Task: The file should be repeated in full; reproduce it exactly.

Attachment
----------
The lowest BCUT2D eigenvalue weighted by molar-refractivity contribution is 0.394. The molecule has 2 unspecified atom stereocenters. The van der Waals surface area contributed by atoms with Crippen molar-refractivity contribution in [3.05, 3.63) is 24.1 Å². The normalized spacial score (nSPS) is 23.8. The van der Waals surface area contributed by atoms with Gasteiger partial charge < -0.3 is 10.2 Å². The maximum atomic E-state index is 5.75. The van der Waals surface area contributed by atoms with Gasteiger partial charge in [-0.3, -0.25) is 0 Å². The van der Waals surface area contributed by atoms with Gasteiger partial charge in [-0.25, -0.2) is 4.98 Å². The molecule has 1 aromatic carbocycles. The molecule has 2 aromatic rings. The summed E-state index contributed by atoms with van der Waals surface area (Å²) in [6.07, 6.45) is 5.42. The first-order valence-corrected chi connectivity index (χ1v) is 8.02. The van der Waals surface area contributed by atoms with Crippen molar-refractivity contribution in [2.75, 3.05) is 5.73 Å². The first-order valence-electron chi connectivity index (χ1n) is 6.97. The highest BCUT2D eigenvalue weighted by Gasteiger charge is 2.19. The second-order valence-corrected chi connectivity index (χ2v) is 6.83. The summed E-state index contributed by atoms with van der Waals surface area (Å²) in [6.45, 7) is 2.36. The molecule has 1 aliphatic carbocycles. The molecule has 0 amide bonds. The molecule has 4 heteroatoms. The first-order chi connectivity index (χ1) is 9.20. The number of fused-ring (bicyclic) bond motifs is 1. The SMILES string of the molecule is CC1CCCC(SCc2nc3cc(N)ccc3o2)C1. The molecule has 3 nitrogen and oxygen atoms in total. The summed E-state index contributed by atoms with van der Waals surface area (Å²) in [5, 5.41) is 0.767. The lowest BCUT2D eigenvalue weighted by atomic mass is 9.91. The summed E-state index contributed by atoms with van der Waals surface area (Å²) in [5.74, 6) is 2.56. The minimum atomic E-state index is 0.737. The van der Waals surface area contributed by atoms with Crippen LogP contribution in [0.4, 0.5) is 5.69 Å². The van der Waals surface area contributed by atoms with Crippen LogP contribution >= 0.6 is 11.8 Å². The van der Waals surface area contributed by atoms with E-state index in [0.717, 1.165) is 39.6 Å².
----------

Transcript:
The lowest BCUT2D eigenvalue weighted by molar-refractivity contribution is 0.394. The molecule has 2 unspecified atom stereocenters. The van der Waals surface area contributed by atoms with Crippen molar-refractivity contribution in [3.05, 3.63) is 24.1 Å². The normalized spacial score (nSPS) is 23.8. The van der Waals surface area contributed by atoms with Gasteiger partial charge < -0.3 is 10.2 Å². The maximum atomic E-state index is 5.75. The van der Waals surface area contributed by atoms with Gasteiger partial charge in [-0.3, -0.25) is 0 Å². The van der Waals surface area contributed by atoms with Gasteiger partial charge in [-0.25, -0.2) is 4.98 Å². The molecule has 1 aromatic carbocycles. The molecule has 2 aromatic rings. The summed E-state index contributed by atoms with van der Waals surface area (Å²) in [6.07, 6.45) is 5.42. The first-order valence-corrected chi connectivity index (χ1v) is 8.02. The van der Waals surface area contributed by atoms with Crippen molar-refractivity contribution in [2.75, 3.05) is 5.73 Å². The first-order valence-electron chi connectivity index (χ1n) is 6.97. The highest BCUT2D eigenvalue weighted by Gasteiger charge is 2.19. The second-order valence-corrected chi connectivity index (χ2v) is 6.83. The summed E-state index contributed by atoms with van der Waals surface area (Å²) in [6.45, 7) is 2.36. The molecule has 1 aliphatic carbocycles. The molecule has 0 amide bonds. The molecule has 4 heteroatoms. The first-order chi connectivity index (χ1) is 9.20. The number of fused-ring (bicyclic) bond motifs is 1. The SMILES string of the molecule is CC1CCCC(SCc2nc3cc(N)ccc3o2)C1. The molecule has 3 nitrogen and oxygen atoms in total. The summed E-state index contributed by atoms with van der Waals surface area (Å²) in [5, 5.41) is 0.767. The lowest BCUT2D eigenvalue weighted by atomic mass is 9.91. The summed E-state index contributed by atoms with van der Waals surface area (Å²) in [5.74, 6) is 2.56. The minimum atomic E-state index is 0.737. The van der Waals surface area contributed by atoms with Crippen LogP contribution in [0.4, 0.5) is 5.69 Å². The van der Waals surface area contributed by atoms with Crippen LogP contribution >= 0.6 is 11.8 Å². The van der Waals surface area contributed by atoms with E-state index in [0.717, 1.165) is 39.6 Å².